One mainstream bank that excels in this area is South Africa’s Absa Bank, currently a division of Barclays Africa. It is using historical transactional data to drive a predictive service that alerts customers when they’re at risk of overdrawing their account, based on their specific habits and payment obligations, and offers personalised options such as speaking to an advisor. In the pilot almost a third of alerts sent resulted in product applications, while 60% of customers took action to better manage their finances.
Cultivate brand identity
Consumers have a lot of banking choice. Brands that can create a point of differentiation and develop a distinct ‘character’ will stand out amongst their rivals. To appeal to and cultivate the younger customers that are the key to future growth, a financial services provider must demonstrate through the experience it delivers that it understands and shares young customers’ aspirations and values, as well as hiring younger talent that they can relate to.
Fintech start-ups, which have the latest technology at their fingertips and the agility to respond fast to changing needs, often have the upper hand here. They feel exciting and innovative to work for, whereas banks’ reputation problems can hinder their ability to win the war for talent.
Traditional banks should respond to the challenge by replacing outdated infrastructure, gaining technology and creative expertise through the acquisition of fintech companies, and initiating programmes that match millennial goals and values.J.P. Morgan, for instance, allows young workers to spend a portion of their time helping non-profit organisations. In the UK, Barclays has developed its online LifeSkills resource to help young people gain the practical knowledge needed for success in the workplace.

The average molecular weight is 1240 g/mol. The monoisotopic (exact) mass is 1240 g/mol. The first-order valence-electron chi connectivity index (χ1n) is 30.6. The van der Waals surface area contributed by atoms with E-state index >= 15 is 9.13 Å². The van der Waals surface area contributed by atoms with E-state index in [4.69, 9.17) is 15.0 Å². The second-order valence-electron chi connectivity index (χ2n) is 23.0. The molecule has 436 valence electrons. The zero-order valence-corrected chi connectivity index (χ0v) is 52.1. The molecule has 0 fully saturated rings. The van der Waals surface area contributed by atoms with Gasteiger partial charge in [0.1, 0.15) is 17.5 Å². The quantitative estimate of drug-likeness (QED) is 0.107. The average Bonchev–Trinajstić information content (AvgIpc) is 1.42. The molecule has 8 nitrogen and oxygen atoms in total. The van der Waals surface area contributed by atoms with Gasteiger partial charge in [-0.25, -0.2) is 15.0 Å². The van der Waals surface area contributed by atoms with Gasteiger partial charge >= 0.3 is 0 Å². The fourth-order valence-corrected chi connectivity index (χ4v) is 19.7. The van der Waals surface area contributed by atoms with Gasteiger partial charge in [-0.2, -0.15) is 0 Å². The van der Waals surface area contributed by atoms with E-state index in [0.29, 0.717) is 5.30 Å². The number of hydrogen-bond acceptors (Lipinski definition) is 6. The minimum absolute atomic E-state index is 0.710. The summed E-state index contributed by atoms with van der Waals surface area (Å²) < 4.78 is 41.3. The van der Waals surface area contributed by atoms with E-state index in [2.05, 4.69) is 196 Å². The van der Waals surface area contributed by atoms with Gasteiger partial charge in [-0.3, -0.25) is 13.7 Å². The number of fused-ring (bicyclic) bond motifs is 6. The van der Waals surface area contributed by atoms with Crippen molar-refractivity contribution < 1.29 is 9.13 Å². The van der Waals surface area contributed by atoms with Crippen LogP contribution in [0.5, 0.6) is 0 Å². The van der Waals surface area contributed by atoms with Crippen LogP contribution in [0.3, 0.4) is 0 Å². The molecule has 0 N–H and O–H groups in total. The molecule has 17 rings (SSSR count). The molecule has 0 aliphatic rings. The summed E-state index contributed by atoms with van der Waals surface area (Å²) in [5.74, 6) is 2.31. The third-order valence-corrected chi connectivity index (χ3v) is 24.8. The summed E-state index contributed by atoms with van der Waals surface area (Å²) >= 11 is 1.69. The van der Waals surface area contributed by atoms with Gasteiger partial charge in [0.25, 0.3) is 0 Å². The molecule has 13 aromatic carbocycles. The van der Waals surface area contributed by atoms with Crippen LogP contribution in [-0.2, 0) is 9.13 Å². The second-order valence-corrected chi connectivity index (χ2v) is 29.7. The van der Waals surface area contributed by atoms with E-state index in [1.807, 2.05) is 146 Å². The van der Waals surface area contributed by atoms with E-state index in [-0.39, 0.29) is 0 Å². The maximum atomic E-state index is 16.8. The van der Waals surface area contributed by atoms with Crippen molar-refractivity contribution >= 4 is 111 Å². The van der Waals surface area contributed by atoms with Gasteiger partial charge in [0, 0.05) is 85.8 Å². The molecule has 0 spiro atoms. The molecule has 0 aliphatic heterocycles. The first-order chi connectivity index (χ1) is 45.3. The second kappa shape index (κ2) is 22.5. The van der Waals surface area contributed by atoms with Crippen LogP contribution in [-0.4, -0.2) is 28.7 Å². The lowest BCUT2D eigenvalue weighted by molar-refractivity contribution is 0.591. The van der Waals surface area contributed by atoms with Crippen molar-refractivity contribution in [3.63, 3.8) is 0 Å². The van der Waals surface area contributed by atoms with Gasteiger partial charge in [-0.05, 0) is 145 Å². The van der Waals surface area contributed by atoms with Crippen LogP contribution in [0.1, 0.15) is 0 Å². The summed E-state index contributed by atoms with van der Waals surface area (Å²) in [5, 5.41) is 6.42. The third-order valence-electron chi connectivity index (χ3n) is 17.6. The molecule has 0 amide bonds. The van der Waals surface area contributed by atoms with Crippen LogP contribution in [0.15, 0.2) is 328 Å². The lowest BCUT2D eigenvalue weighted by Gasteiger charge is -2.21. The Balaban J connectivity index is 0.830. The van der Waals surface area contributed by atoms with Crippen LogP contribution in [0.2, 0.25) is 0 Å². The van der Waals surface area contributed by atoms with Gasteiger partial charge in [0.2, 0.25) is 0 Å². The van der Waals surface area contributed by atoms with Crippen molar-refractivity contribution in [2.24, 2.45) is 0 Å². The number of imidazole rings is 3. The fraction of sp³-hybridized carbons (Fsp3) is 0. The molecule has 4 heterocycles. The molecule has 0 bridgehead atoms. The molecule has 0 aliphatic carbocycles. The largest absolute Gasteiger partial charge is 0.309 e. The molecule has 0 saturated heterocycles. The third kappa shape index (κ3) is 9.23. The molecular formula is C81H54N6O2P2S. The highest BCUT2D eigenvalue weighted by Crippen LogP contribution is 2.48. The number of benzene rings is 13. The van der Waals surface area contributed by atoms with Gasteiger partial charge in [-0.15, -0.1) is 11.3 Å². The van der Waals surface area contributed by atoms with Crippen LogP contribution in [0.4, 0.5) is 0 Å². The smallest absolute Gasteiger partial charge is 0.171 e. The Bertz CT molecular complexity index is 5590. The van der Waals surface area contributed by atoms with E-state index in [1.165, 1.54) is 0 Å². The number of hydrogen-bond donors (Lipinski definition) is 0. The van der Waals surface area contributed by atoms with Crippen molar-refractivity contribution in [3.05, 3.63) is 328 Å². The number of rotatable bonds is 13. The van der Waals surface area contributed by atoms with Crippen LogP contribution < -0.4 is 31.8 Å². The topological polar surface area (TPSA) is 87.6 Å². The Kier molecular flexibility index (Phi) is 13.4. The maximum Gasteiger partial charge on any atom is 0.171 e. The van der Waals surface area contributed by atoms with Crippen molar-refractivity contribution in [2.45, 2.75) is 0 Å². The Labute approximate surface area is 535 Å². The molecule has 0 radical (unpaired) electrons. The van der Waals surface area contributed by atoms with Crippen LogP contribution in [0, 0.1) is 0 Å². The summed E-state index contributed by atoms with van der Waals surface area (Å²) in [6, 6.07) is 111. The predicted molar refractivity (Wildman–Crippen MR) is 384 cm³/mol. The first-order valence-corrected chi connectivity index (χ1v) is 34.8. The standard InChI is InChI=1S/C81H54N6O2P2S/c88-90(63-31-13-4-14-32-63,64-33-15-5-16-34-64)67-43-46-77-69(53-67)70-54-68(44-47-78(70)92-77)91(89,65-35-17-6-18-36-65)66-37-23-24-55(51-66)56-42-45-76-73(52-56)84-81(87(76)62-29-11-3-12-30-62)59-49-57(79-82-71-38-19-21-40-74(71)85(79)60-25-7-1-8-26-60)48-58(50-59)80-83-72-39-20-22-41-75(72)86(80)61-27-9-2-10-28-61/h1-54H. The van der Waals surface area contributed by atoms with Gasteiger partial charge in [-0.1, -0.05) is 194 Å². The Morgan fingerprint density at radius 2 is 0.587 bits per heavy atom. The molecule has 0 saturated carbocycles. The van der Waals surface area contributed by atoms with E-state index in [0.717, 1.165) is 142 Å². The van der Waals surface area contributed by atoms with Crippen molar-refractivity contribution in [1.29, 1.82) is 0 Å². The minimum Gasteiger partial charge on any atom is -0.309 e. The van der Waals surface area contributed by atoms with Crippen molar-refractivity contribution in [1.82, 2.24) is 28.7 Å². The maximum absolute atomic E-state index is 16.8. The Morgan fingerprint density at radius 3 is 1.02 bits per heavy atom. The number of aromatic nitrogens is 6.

To be chosen by the customera financial provider’s brand experience also needs to be relevant and consistent at a local level. Smaller local challengers are successfully taking market share from mainstream banks by providing the functionality and value that consumers seek. Proximity to their target audiences means they understand the market better, and can respond more quickly and in highly meaningful ways.
Identifying and embracing a local cause isan effective way of connecting with consumers. In response to increased urbanisation and poor public transport in Brazil, for example, the bank Itaú launched an integrated bicycle hire system that is available across the big cities, making everyday life easier for people who live there.Global financial brands must keep a close eye on local competitors; those that don’t will be left behind.
Currently, traditional financial services players are losing the battle for consumers’ love, and this has had an impact on their brand value: global banks lost 11% of their combined value over the last year, according to BrandZ data, and regional banks 12%.
Banks can hardly be blamed for their lack of agility. They’re under a great deal more scrutiny than their fintech, ecommerce, telecoms, retail and social media rivals, and are bogged down in a branch-based structure. Legacy infrastructure makes it difficult to take the technical leaps necessary to meet customers’ needs. Rather than feeling threatened, however, mainstream banks should grasp the opportunity to improve the customer experience by increasing their attention to brand building, and fully harnessing the customer data they hold.
Many are already making successful strides in the right direction. In the UK, Santander has successfully fought back against start-ups with a strategy that involves offering very relevant discounts to persuade people to switch accounts. RBC, Canada’s largest bank, has responded well to the disruptor challenge with the instruction of mobile banking services, including mobile wallets, that are used by two million customers each month.
Improving the brand experience is worth the effort. Alongside rebuilding trust and relevance with consumers, strong brands that people love deliver better value to shareholders. They’re also more resilient, able to sustain their value and reputation in the face of sector turbulence – whether that involves a crisis, disruption or a change in consumer behaviour. That’s something which should be a priority for every bank.
Robinhood plans confidential IPO filing as soon as March – Bloomberg News